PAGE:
World-first living donor islet cell transplant a success
Procedure offers promise for diabetics
A University of Alberta and Capital Health surgeon, well known for his pioneering work in developing the Edmonton Protocol treatment for diabetes, has taken another important step in the fight against diabetes.
On January 19, at Kyoto University Hospital, Dr. Koichi Tanaka and Dr. James Shapiro, along with a team of Japanese surgeons, removed part of a 56-year-old womans pancreas. Dr. Shinichi Masumoto then isolated the living islets in the Kyoto Centre for Cell and Molecular Therapy. Under Dr. Shapiros supervision, the team then transplanted the insulin-producing cells into the womans 27-year-old diabetic daughter.
The transplanted islets began producing insulin within minutes, explains Dr. Shapiro. "The reason Im so excited about this is because normally the Edmonton Protocol is done with islets from brain-dead organ donors. Those islets are often severely injured from cold storage, transport time and the pancreas is severely damaged by toxins which circulate in the blood stream after brain death." "Our expectation is that these islets from near-perfect organs will work better, although its too early to tell," he says.
The recipients use the same drugs to prevent organ rejection as are used in the Edmonton Protocol. Dr. Shapiro was invited to participate in the operation in Kyoto, Japan, where he originally did living donor liver transplant training with Dr. Tanaka. Dr. Masumoto was previously based in Seattle and had been involved in Dr. Shapiros international trial of the Edmonton Protocol before returning to Japan. Dr. Shapiro first suggested the idea of starting a living donor islet transplant program in Kyoto while lecturing there three years ago. Cadaveric organ donors are scarce in Japan, and living donation has very established roots in liver and kidney transplantation there.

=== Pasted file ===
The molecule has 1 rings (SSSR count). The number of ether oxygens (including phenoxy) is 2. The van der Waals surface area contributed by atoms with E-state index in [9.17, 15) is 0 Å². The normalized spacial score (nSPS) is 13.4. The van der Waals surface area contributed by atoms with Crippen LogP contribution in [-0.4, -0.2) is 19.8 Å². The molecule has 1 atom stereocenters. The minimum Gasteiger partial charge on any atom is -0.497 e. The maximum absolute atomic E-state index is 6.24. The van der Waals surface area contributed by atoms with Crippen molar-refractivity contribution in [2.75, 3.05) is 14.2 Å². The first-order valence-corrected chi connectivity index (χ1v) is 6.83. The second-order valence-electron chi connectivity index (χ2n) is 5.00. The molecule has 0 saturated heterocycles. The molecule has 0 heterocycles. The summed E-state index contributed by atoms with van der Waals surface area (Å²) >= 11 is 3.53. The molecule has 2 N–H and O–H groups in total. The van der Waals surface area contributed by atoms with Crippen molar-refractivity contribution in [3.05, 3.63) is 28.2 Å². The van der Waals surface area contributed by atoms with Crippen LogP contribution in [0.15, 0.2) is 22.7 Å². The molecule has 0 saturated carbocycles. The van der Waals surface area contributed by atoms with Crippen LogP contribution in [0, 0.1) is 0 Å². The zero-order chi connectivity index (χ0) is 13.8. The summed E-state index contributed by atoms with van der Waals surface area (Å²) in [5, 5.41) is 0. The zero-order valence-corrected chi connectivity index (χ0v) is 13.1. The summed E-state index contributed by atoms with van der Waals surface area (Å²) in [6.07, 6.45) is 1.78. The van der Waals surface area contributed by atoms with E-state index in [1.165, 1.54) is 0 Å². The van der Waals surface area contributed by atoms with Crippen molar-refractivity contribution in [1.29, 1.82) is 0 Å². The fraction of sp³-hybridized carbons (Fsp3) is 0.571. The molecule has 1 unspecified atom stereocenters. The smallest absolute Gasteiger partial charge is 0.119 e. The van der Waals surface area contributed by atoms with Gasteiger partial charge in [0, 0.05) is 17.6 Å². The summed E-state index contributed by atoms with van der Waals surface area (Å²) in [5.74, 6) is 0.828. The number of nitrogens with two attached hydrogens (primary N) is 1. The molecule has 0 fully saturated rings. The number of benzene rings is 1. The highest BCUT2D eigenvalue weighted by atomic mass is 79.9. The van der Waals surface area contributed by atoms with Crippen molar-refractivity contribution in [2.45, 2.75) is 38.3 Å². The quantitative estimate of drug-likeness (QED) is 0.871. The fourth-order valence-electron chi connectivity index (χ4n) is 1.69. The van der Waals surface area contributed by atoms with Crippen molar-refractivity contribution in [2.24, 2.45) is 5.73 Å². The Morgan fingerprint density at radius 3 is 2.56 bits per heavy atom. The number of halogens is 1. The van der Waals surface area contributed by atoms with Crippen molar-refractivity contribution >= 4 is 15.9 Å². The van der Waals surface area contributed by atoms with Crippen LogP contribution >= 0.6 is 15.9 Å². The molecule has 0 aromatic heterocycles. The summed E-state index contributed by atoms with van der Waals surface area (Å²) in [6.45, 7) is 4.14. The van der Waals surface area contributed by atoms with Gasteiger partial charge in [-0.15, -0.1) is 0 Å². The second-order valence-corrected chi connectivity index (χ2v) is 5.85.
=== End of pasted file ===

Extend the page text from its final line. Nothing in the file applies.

"Living donor islet transplants could allow many more desperate patients with type 1 diabetes to get successful islet transplants," says Dr. Shapiro. "The donor operation is relatively safe, but is not entirely devoid of serious potential risk," he added.
A shortage of donor islet cells is the biggest obstacle preventing implementation for all patients who need it, Shapiro added.
The mother of the diabetic daughter was in perfect health, while her daughter has been on the cadaver donors transplant list since September 2004. Before the surgery, the woman had been subject to severe low blood sugar coma attacks, and her glucose control has been transformed by the transplant.
Ryan Smith | EurekAlert!
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